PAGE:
Sometimes, a long, drawn-out memorial service isn’t needed, but you want to say something about the deceased. Here’s a structure for a short, but meaningful service that covers the “Four Rs” of a good memorial service: Recognize the death, Remember the person, Reaffirm beliefs and Release the spirit.
Feel free to add readings and play music that reflects the spirit of the person who died to add depth and emotional impact.
We are assembled here today to pay respects to our honored dead — to remember the life and mark the death of (name). He/she had an impact on all of us, so we take this brief time to recognize his/hear death. He/she was __ years old when (manner of death) took him/her from our midst.
(Name) would have wanted us to not make a big fuss, and so we’ll keep our observance today short and sweet.
These words describe (name): List three to five words, then tell a short story about why each word is a potent descriptor of the deceased and his/her character.
The theologian William Barclay said, “When I die, I should like to slip out of the room without fuss – for what matters is not what I am leaving, but where I am going.” (Name) knew what mattered in life, and he/she has left us to remember what matters after his/her death.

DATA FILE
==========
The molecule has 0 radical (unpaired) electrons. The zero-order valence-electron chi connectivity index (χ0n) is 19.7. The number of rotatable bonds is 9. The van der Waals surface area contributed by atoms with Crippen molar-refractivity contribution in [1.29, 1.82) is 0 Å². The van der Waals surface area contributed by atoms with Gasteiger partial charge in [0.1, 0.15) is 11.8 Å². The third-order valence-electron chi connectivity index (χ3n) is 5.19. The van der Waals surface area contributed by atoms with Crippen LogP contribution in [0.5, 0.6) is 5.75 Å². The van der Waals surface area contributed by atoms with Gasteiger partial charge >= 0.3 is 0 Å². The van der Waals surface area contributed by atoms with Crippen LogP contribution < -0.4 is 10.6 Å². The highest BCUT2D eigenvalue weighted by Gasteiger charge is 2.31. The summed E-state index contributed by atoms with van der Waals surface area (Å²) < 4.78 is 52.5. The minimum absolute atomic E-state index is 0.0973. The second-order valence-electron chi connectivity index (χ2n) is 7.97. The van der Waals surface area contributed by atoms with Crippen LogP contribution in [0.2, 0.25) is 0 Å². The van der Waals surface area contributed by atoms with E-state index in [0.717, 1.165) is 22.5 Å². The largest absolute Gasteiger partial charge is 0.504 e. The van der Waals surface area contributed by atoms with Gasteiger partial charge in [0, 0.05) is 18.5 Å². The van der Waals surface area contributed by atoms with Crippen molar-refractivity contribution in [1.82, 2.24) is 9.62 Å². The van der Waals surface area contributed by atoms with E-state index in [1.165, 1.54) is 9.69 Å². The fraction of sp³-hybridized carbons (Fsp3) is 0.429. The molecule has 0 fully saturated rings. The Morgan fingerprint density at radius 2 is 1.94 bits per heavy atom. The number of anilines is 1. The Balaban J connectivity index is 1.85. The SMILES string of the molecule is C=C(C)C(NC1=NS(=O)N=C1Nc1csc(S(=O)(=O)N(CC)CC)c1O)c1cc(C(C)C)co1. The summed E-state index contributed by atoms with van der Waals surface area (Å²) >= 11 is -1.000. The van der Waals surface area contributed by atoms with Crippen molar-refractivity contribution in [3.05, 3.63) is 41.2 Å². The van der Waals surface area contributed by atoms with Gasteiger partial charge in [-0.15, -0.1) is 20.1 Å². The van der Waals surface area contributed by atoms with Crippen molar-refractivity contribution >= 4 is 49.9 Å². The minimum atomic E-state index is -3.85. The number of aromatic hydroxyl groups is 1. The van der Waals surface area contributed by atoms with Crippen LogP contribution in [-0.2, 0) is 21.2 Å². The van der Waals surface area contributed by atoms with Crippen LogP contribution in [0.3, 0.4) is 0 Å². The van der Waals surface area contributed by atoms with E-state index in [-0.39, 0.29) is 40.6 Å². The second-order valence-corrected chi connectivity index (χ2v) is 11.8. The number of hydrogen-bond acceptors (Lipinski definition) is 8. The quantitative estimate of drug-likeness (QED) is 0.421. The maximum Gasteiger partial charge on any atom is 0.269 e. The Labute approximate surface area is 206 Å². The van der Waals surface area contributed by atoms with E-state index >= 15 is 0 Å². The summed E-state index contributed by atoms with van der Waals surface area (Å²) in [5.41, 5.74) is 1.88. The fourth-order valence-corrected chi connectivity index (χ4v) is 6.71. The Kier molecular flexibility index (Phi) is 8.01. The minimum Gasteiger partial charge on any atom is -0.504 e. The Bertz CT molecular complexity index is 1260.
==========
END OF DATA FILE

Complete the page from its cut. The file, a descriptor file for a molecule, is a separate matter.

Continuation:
(If appropriate for the beliefs of those gathered) The soul or spirit sheds its earthly body as a tree sheds its leaves, and creates for itself another covering, in another sphere, as the tree grows new leaves. Death is not the end of existence, but merely the cessation of the earthly phase of life. It is a corner we turn to reach a perfect, peaceful spiritual life.
As the Beatles so eloquently sang, “All you need is love.” Let us extend our love for (name) in our daily interactions, and by keeping their love alive in our hearts, they never truly die.
Another possible reading is this statement by Benjamin Franklin about life and death at The Family Plot Blog.
(Name), we bless your memory with great love for you, for you have written your love upon our hearts. Go your way in peace and may your memory be a blessing to all who knew you.
As appropriate, you might raise a toast: To the life and adventures of (name)!
This short, informal memorial service can precede a scattering ceremony for cremated remains. After the service, socializing with food and drink is a great way to share additional stories and memories about the deceased.
This template is included in Gail Rubin’s book, Hail and Farewell: Cremation Ceremonies, Templates and Tips. The book is available on Amazon for $10.00.
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